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This article is part of the series Perspectives of Public Health in Bio-Psycho-Social Medicine.

Open Access Editorial

Bio-psycho-social medicine is a comprehensive form of medicine bridging clinical medicine and public health

Mutsuhiro Nakao

Author Affiliations

Department of Hygiene and Public Health, Teikyo University School of Medicine, Tokyo, Japan

Division of Psychosomatic Medicine, Teikyo University Hospital, Tokyo, Japan

BioPsychoSocial Medicine 2010, 4:19  doi:10.1186/1751-0759-4-19


The electronic version of this article is the complete one and can be found online at: http://www.bpsmedicine.com/content/4/1/19


Received:15 October 2010
Accepted:5 November 2010
Published:5 November 2010

© 2010 Nakao; licensee BioMed Central Ltd.

This is an Open Access article distributed under the terms of the Creative Commons Attribution License (http://creativecommons.org/licenses/by/2.0), which permits unrestricted use, distribution, and reproduction in any medium, provided the original work is properly cited.

Editorial

The journal, BioPsychoSocial Medicine, was launched in January 2007, and more than three and a half years have passed since the start of publication. A total of 70 articles have been published, as of August 2010, but the number of those directly discussing issues of public health or social medicine is relatively small [1-4]. Psychosomatic medicine, or biopsychosocial medicine, encompasses all aspects of the interrelationships between the biological, psychological, social, and behavioral factors of health and illness, and is not limited to mind and body connections in humans. Thus, it is meaningful that social aspects of health and illness are discussed in the current issue of this journal.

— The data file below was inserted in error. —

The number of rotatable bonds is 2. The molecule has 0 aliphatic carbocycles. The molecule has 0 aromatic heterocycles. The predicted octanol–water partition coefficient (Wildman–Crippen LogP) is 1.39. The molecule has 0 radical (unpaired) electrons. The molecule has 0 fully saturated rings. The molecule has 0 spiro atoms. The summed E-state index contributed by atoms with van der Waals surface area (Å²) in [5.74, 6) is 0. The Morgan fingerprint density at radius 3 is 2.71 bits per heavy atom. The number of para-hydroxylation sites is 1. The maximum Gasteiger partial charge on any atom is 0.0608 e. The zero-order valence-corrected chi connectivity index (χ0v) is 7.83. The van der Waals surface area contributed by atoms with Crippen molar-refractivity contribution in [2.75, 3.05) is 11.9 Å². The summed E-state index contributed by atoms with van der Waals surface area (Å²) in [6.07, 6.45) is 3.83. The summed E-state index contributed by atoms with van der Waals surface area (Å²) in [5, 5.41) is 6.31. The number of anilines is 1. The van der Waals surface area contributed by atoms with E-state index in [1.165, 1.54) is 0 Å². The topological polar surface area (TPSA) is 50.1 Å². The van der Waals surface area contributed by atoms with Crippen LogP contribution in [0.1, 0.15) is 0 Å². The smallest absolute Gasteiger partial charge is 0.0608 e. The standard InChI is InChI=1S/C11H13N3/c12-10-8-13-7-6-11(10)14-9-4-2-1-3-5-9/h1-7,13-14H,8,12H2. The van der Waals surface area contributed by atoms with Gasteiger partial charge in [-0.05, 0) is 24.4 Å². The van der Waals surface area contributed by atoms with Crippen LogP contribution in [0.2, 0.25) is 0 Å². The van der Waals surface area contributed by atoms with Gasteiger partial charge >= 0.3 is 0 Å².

In the symposium addressing the "healthy hospital", Kawachi has set the scene for a debate about people's health by pitting medical care against population-level preventive activities [5]. In this debate, patient-centered clinical care is positioned at one pole, while population-wide public health activities - such as encouraging healthier lifestyles or improving the physical and social environment - end up being positioned at the opposite pole. Such debates are unnecessarily polarizing and run the risk of oversimplifying the determinants of population health to the point of caricature [5]. According to Article 1 of the Medical Practitioners Act in Japan [6], medical practitioners or physicians should focus on the improvement and promotion of public health by using both medical care and health guidance to secure a generally healthy life for a broad range of people in Japan. Clinical medicine is closely linked to a public health approach, and medical practices should be undertaken within the limited human, time, and financial resources available. In addition to a high-risk approach for those who suffer or are likely to suffer from illnesses, a population approach emphasizing health communication, a health program, and the health system should be employed to maintain people's health. In this sense, psychosomatic medicine helps to create a bridge between clinical medicine and public health.